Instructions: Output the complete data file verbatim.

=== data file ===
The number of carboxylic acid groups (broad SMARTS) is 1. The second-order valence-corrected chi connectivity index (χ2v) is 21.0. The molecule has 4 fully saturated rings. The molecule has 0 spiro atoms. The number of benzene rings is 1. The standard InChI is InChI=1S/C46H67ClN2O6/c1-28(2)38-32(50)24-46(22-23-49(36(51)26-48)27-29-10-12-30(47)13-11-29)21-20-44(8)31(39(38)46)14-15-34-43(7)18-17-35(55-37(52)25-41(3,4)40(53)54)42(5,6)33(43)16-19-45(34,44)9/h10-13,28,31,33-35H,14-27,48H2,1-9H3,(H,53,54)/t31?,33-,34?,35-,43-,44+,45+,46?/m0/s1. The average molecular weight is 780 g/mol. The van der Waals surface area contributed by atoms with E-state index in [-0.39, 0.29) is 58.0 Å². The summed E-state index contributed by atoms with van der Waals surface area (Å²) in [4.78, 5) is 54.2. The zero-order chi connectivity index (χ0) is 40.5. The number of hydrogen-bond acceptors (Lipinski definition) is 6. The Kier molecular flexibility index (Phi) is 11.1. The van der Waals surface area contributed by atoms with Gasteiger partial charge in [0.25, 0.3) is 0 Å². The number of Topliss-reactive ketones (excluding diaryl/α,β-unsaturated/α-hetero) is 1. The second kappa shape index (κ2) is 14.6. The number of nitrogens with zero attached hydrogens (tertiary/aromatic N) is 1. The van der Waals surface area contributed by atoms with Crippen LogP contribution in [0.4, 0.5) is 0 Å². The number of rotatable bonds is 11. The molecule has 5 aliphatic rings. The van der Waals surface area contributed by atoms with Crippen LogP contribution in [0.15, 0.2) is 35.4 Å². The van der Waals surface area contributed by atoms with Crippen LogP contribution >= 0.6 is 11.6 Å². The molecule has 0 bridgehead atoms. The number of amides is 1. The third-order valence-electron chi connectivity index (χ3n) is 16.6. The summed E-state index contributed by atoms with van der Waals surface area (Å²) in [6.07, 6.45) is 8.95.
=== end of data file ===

The number of carboxylic acid groups (broad SMARTS) is 1. The second-order valence-corrected chi connectivity index (χ2v) is 21.0. The molecule has 4 fully saturated rings. The molecule has 0 spiro atoms. The number of benzene rings is 1. The standard InChI is InChI=1S/C46H67ClN2O6/c1-28(2)38-32(50)24-46(22-23-49(36(51)26-48)27-29-10-12-30(47)13-11-29)21-20-44(8)31(39(38)46)14-15-34-43(7)18-17-35(55-37(52)25-41(3,4)40(53)54)42(5,6)33(43)16-19-45(34,44)9/h10-13,28,31,33-35H,14-27,48H2,1-9H3,(H,53,54)/t31?,33-,34?,35-,43-,44+,45+,46?/m0/s1. The average molecular weight is 780 g/mol. The van der Waals surface area contributed by atoms with E-state index in [-0.39, 0.29) is 58.0 Å². The summed E-state index contributed by atoms with van der Waals surface area (Å²) in [4.78, 5) is 54.2. The zero-order chi connectivity index (χ0) is 40.5. The number of hydrogen-bond acceptors (Lipinski definition) is 6. The Kier molecular flexibility index (Phi) is 11.1. The van der Waals surface area contributed by atoms with Gasteiger partial charge in [0.25, 0.3) is 0 Å². The number of Topliss-reactive ketones (excluding diaryl/α,β-unsaturated/α-hetero) is 1. The second kappa shape index (κ2) is 14.6. The number of nitrogens with zero attached hydrogens (tertiary/aromatic N) is 1. The van der Waals surface area contributed by atoms with Crippen LogP contribution in [0.4, 0.5) is 0 Å². The number of rotatable bonds is 11. The molecule has 5 aliphatic rings. The van der Waals surface area contributed by atoms with Crippen LogP contribution in [0.15, 0.2) is 35.4 Å². The van der Waals surface area contributed by atoms with Crippen LogP contribution >= 0.6 is 11.6 Å². The molecule has 0 bridgehead atoms. The number of amides is 1. The third-order valence-electron chi connectivity index (χ3n) is 16.6. The summed E-state index contributed by atoms with van der Waals surface area (Å²) in [6.07, 6.45) is 8.95.